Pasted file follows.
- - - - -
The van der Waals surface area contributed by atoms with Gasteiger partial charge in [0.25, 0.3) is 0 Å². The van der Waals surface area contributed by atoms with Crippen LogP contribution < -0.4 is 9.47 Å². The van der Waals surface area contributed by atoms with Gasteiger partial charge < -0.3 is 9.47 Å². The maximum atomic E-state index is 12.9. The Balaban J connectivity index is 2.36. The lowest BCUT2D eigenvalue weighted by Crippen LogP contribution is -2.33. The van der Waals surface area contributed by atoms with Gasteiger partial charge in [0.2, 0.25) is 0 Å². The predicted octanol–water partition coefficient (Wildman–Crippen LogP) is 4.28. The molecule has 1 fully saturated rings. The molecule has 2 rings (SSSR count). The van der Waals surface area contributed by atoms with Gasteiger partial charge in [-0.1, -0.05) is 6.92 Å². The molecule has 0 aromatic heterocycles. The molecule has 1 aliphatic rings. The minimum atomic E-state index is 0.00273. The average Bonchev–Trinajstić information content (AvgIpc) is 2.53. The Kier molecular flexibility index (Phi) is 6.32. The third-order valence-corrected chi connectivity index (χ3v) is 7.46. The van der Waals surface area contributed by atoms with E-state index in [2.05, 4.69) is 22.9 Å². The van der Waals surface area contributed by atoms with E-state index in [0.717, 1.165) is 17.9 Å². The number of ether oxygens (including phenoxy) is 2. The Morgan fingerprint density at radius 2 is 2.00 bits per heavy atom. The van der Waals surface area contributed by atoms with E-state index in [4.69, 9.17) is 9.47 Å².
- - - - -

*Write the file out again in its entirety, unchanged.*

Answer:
The van der Waals surface area contributed by atoms with Gasteiger partial charge in [0.25, 0.3) is 0 Å². The van der Waals surface area contributed by atoms with Crippen LogP contribution < -0.4 is 9.47 Å². The van der Waals surface area contributed by atoms with Gasteiger partial charge < -0.3 is 9.47 Å². The maximum atomic E-state index is 12.9. The Balaban J connectivity index is 2.36. The lowest BCUT2D eigenvalue weighted by Crippen LogP contribution is -2.33. The van der Waals surface area contributed by atoms with Gasteiger partial charge in [0.2, 0.25) is 0 Å². The predicted octanol–water partition coefficient (Wildman–Crippen LogP) is 4.28. The molecule has 1 fully saturated rings. The molecule has 2 rings (SSSR count). The van der Waals surface area contributed by atoms with Gasteiger partial charge in [-0.1, -0.05) is 6.92 Å². The molecule has 0 aromatic heterocycles. The molecule has 1 aliphatic rings. The minimum atomic E-state index is 0.00273. The average Bonchev–Trinajstić information content (AvgIpc) is 2.53. The Kier molecular flexibility index (Phi) is 6.32. The third-order valence-corrected chi connectivity index (χ3v) is 7.46. The van der Waals surface area contributed by atoms with E-state index in [2.05, 4.69) is 22.9 Å². The van der Waals surface area contributed by atoms with E-state index in [0.717, 1.165) is 17.9 Å². The number of ether oxygens (including phenoxy) is 2. The Morgan fingerprint density at radius 2 is 2.00 bits per heavy atom. The van der Waals surface area contributed by atoms with E-state index in [4.69, 9.17) is 9.47 Å².